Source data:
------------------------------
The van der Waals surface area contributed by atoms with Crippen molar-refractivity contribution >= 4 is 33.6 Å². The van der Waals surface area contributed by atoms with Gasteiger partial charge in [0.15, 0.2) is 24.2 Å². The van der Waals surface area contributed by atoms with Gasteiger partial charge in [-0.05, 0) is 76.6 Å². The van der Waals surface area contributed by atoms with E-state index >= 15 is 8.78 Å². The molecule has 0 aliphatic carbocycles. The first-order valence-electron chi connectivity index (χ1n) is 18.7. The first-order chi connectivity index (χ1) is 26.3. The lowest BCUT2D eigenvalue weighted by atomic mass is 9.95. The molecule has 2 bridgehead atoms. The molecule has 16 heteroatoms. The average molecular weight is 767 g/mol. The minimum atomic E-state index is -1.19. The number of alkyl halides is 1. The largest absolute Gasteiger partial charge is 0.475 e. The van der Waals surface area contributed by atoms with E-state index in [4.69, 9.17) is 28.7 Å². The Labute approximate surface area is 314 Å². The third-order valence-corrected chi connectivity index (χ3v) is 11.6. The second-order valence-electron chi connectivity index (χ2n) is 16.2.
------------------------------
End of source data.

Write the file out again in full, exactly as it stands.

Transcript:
The van der Waals surface area contributed by atoms with Crippen molar-refractivity contribution >= 4 is 33.6 Å². The van der Waals surface area contributed by atoms with Gasteiger partial charge in [0.15, 0.2) is 24.2 Å². The van der Waals surface area contributed by atoms with Gasteiger partial charge in [-0.05, 0) is 76.6 Å². The van der Waals surface area contributed by atoms with E-state index >= 15 is 8.78 Å². The molecule has 0 aliphatic carbocycles. The first-order valence-electron chi connectivity index (χ1n) is 18.7. The first-order chi connectivity index (χ1) is 26.3. The lowest BCUT2D eigenvalue weighted by atomic mass is 9.95. The molecule has 2 bridgehead atoms. The molecule has 16 heteroatoms. The average molecular weight is 767 g/mol. The minimum atomic E-state index is -1.19. The number of alkyl halides is 1. The largest absolute Gasteiger partial charge is 0.475 e. The van der Waals surface area contributed by atoms with E-state index in [4.69, 9.17) is 28.7 Å². The Labute approximate surface area is 314 Å². The third-order valence-corrected chi connectivity index (χ3v) is 11.6. The second-order valence-electron chi connectivity index (χ2n) is 16.2.